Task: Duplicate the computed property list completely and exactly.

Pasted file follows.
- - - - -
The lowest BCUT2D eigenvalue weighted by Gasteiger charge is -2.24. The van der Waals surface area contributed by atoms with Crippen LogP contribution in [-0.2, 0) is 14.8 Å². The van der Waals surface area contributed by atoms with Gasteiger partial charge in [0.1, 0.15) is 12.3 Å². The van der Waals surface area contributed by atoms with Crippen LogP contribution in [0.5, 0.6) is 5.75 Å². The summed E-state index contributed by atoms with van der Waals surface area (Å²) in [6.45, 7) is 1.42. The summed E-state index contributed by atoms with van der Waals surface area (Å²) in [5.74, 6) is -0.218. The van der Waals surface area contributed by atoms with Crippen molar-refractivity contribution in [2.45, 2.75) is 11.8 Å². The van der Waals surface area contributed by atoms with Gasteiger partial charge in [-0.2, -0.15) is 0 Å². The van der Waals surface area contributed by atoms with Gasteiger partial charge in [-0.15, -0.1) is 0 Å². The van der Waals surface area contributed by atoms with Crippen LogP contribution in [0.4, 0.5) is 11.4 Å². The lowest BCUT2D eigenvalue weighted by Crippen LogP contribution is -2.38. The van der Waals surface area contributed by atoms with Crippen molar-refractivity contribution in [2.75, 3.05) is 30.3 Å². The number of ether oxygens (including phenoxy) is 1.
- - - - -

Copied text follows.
The lowest BCUT2D eigenvalue weighted by Gasteiger charge is -2.24. The van der Waals surface area contributed by atoms with Crippen LogP contribution in [-0.2, 0) is 14.8 Å². The van der Waals surface area contributed by atoms with Gasteiger partial charge in [0.1, 0.15) is 12.3 Å². The van der Waals surface area contributed by atoms with Crippen LogP contribution in [0.5, 0.6) is 5.75 Å². The summed E-state index contributed by atoms with van der Waals surface area (Å²) in [6.45, 7) is 1.42. The summed E-state index contributed by atoms with van der Waals surface area (Å²) in [5.74, 6) is -0.218. The van der Waals surface area contributed by atoms with Crippen molar-refractivity contribution in [2.45, 2.75) is 11.8 Å². The van der Waals surface area contributed by atoms with Gasteiger partial charge in [-0.2, -0.15) is 0 Å². The van der Waals surface area contributed by atoms with Gasteiger partial charge in [-0.15, -0.1) is 0 Å². The van der Waals surface area contributed by atoms with Crippen LogP contribution in [0.4, 0.5) is 11.4 Å². The lowest BCUT2D eigenvalue weighted by Crippen LogP contribution is -2.38. The van der Waals surface area contributed by atoms with Crippen molar-refractivity contribution in [2.75, 3.05) is 30.3 Å². The number of ether oxygens (including phenoxy) is 1.